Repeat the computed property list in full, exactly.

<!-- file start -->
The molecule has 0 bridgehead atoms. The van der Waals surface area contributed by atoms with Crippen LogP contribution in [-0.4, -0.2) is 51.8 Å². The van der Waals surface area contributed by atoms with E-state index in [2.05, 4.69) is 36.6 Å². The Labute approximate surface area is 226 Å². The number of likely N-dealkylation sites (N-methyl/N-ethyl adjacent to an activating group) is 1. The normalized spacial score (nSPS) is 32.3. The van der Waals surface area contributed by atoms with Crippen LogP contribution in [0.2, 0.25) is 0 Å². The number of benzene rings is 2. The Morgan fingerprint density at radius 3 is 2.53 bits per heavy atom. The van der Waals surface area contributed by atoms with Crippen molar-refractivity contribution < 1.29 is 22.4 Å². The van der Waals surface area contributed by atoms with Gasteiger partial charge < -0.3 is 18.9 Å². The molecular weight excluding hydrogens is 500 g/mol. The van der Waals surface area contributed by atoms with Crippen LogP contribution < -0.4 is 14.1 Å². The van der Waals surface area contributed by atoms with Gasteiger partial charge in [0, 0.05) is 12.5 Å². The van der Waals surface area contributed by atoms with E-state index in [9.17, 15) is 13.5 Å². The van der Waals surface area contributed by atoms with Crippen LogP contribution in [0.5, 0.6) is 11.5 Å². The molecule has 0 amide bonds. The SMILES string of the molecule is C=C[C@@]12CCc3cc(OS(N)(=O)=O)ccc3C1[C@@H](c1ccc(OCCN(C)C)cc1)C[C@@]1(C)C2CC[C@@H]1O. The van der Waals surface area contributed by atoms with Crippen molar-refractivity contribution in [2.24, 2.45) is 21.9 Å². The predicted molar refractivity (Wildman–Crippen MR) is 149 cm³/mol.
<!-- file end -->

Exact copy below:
The molecule has 0 bridgehead atoms. The van der Waals surface area contributed by atoms with Crippen LogP contribution in [-0.4, -0.2) is 51.8 Å². The van der Waals surface area contributed by atoms with E-state index in [2.05, 4.69) is 36.6 Å². The Labute approximate surface area is 226 Å². The number of likely N-dealkylation sites (N-methyl/N-ethyl adjacent to an activating group) is 1. The normalized spacial score (nSPS) is 32.3. The van der Waals surface area contributed by atoms with Crippen LogP contribution in [0.2, 0.25) is 0 Å². The number of benzene rings is 2. The Morgan fingerprint density at radius 3 is 2.53 bits per heavy atom. The van der Waals surface area contributed by atoms with Crippen molar-refractivity contribution < 1.29 is 22.4 Å². The van der Waals surface area contributed by atoms with Gasteiger partial charge < -0.3 is 18.9 Å². The molecular weight excluding hydrogens is 500 g/mol. The van der Waals surface area contributed by atoms with Crippen LogP contribution < -0.4 is 14.1 Å². The van der Waals surface area contributed by atoms with Gasteiger partial charge in [0, 0.05) is 12.5 Å². The van der Waals surface area contributed by atoms with E-state index in [9.17, 15) is 13.5 Å². The van der Waals surface area contributed by atoms with Crippen LogP contribution in [0.5, 0.6) is 11.5 Å². The molecule has 0 amide bonds. The SMILES string of the molecule is C=C[C@@]12CCc3cc(OS(N)(=O)=O)ccc3C1[C@@H](c1ccc(OCCN(C)C)cc1)C[C@@]1(C)C2CC[C@@H]1O. The van der Waals surface area contributed by atoms with Crippen molar-refractivity contribution in [2.24, 2.45) is 21.9 Å². The predicted molar refractivity (Wildman–Crippen MR) is 149 cm³/mol.